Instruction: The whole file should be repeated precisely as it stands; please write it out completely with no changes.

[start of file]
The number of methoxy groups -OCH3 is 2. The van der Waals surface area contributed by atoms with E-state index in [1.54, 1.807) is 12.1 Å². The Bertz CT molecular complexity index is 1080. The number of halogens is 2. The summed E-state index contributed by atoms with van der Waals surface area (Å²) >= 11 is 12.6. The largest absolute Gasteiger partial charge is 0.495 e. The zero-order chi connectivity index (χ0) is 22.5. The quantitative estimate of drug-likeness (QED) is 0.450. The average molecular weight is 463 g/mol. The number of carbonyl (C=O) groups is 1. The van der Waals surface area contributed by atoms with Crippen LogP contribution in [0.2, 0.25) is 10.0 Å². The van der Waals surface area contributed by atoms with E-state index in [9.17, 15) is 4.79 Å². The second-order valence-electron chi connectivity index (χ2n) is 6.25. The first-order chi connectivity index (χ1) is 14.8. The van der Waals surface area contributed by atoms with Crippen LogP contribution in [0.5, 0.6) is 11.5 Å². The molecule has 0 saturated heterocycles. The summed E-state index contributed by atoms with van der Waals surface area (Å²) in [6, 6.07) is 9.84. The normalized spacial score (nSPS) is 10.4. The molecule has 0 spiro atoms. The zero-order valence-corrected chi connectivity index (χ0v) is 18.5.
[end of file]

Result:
The number of methoxy groups -OCH3 is 2. The van der Waals surface area contributed by atoms with E-state index in [1.54, 1.807) is 12.1 Å². The Bertz CT molecular complexity index is 1080. The number of halogens is 2. The summed E-state index contributed by atoms with van der Waals surface area (Å²) >= 11 is 12.6. The largest absolute Gasteiger partial charge is 0.495 e. The zero-order chi connectivity index (χ0) is 22.5. The quantitative estimate of drug-likeness (QED) is 0.450. The average molecular weight is 463 g/mol. The number of carbonyl (C=O) groups is 1. The van der Waals surface area contributed by atoms with Crippen LogP contribution in [0.2, 0.25) is 10.0 Å². The van der Waals surface area contributed by atoms with E-state index in [9.17, 15) is 4.79 Å². The second-order valence-electron chi connectivity index (χ2n) is 6.25. The first-order chi connectivity index (χ1) is 14.8. The van der Waals surface area contributed by atoms with Crippen LogP contribution in [0.5, 0.6) is 11.5 Å². The molecule has 0 saturated heterocycles. The summed E-state index contributed by atoms with van der Waals surface area (Å²) in [6, 6.07) is 9.84. The normalized spacial score (nSPS) is 10.4. The molecule has 0 spiro atoms. The zero-order valence-corrected chi connectivity index (χ0v) is 18.5.